Iraqi president calls for deepening bilateral relations with Iran

Iraqi President Barham Saleh has stressed the enhancement of relations with Iran, in his first remarks about the Islamic Republic of Iran since taking office as the president of the Republic of Iraq.

Bush’s successor, former president Barack Obama, officially ended the occupation of the Arab country in 2011.

Despite the end of the occupation, and the tacit American expressions of guilt, Iraq continues to reel from the American invasion and years of occupation and the persisting insecurity that it has caused to this day.

Saleh, a Kurdish politician, was elected president at the Iraqi parliament on October 2. Parliamentary elections had been held earlier, in May.

Ambassador Masjedi congratulated President Saleh on his election in their Sunday meeting and affirmed the Iraqi president’s stance on the betterment of ties between Tehran and Baghdad.”

President Saleh met with Iran’s Ambassador to Baghdad Iraj Masjedi at the seat of the Iraqi presidency, the al-Salam Palace, in the capital on Sunday night.

During that meeting, Saleh pointed to the commonalities and the long-running relationship between the two nations and called for the deepening of bilateral ties.

Saleh said that in telephone conversations with regional leaders and in meetings with envoys from various countries, he had stressed the importance of deescalating tensions in the region and the enhancement of relations with Iran, according to Islamic Republic News Agency (IRNA).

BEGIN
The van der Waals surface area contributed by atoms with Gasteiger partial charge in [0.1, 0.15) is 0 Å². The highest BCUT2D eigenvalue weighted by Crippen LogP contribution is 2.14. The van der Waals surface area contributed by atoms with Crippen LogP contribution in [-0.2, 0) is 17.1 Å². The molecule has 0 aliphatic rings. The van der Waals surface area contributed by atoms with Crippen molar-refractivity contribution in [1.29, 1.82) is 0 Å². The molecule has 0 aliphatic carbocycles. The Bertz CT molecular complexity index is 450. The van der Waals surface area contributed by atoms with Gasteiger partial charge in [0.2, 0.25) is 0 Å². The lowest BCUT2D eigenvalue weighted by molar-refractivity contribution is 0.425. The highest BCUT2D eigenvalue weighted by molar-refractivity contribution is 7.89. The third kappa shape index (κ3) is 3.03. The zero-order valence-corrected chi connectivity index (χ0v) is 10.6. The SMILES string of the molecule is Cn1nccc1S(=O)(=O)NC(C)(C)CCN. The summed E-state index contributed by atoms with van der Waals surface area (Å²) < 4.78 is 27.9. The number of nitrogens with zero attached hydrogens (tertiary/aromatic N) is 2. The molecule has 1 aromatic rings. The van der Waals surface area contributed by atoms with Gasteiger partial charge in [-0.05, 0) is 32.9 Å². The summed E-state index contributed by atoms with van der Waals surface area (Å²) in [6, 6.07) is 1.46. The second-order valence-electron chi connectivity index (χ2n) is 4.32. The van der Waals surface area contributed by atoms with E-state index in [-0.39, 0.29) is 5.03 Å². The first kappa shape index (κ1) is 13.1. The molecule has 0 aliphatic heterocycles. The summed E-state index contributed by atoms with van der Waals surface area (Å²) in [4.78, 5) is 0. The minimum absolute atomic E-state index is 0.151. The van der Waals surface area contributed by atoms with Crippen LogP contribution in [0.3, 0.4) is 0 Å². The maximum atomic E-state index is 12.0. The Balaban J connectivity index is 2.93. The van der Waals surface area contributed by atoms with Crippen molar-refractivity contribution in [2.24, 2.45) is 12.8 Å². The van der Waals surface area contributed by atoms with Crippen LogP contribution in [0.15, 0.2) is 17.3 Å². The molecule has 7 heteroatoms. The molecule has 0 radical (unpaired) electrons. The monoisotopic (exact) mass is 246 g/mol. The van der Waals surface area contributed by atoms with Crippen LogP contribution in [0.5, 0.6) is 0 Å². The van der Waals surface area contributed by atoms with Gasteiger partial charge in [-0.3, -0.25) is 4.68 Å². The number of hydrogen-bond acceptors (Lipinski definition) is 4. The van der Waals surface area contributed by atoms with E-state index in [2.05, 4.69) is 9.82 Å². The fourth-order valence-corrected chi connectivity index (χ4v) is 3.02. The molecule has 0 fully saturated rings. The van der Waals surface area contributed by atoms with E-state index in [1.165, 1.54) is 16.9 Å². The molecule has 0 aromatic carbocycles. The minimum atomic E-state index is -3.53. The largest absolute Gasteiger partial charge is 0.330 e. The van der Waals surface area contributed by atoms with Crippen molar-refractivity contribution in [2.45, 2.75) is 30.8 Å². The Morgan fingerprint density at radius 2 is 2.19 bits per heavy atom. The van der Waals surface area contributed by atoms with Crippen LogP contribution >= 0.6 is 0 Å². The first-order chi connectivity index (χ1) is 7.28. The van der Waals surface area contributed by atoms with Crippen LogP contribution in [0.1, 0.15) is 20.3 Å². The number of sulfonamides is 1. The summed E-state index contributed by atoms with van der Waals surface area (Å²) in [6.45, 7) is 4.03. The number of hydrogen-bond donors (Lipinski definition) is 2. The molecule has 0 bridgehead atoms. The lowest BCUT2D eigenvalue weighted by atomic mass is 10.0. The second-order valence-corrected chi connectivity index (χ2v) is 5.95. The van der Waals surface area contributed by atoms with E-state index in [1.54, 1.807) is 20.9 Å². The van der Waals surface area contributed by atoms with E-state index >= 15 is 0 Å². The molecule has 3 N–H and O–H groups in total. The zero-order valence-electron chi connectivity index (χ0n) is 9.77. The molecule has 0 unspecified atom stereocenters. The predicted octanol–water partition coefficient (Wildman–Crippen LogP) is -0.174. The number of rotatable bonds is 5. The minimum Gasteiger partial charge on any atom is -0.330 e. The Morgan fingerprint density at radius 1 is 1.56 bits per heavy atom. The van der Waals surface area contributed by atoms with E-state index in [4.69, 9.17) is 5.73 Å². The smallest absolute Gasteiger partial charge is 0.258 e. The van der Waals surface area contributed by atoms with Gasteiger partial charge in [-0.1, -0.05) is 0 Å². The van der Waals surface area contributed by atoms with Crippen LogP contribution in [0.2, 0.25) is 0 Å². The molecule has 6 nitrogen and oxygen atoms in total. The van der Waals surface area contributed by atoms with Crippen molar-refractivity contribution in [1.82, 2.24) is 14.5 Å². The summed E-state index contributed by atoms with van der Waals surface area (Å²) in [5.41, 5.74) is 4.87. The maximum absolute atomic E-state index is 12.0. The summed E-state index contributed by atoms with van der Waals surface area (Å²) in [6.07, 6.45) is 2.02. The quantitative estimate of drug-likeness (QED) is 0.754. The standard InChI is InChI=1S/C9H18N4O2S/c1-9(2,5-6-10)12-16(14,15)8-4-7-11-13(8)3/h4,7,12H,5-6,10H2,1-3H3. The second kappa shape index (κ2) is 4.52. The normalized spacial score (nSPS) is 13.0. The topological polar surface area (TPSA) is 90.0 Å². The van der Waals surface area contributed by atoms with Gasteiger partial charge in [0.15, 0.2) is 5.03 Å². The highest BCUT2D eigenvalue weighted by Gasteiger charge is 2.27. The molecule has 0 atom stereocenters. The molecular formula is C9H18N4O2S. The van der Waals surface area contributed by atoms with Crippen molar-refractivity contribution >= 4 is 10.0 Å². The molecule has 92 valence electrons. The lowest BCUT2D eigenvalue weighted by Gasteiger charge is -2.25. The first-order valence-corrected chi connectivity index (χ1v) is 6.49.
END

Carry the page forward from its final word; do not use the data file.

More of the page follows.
The Iraqi president said the betterment of relations among the countries in the region would serve both Iraq and other regional states.
A group of Arab countries in the Persian Gulf have developed hostilities toward Iran. And Iraq considers itself to be the field of a proxy war between those regional governments and Tehran. Iran, for its part, has said it is involved in no such war, and on October 4, Iranian Foreign Minister Mohammad Javad Zarif once again extended a hand toward regional countries in spite of their hostilities.
The United States, under former president George W. Bush invaded Iraq in 2003, claiming that the then-Iraqi regime possessed weapons of mass destruction. No such weapons were ever found. And President Bush later called his decision to order the invasion of Iraq “an emotional one.” In a memoir published in 2010, he also claimed, “No one was more shocked and angry than I was when we didn’t find the weapons [of mass destruction].”
Bush’s successor, former president Barack Obama, officially ended the occupation of the Arab country in 2011.
Despite the end of the occupation, and the tacit American expressions of guilt, Iraq continues to reel from the American invasion and years of occupation and the persisting insecurity that it has caused to this day.
Saleh, a Kurdish politician, was elected president at the Iraqi parliament on October 2. Parliamentary elections had been held earlier, in May.
Ambassador Masjedi congratulated President Saleh on his election in their Sunday meeting and affirmed the Iraqi president’s stance on the betterment of ties between Tehran and Baghdad.

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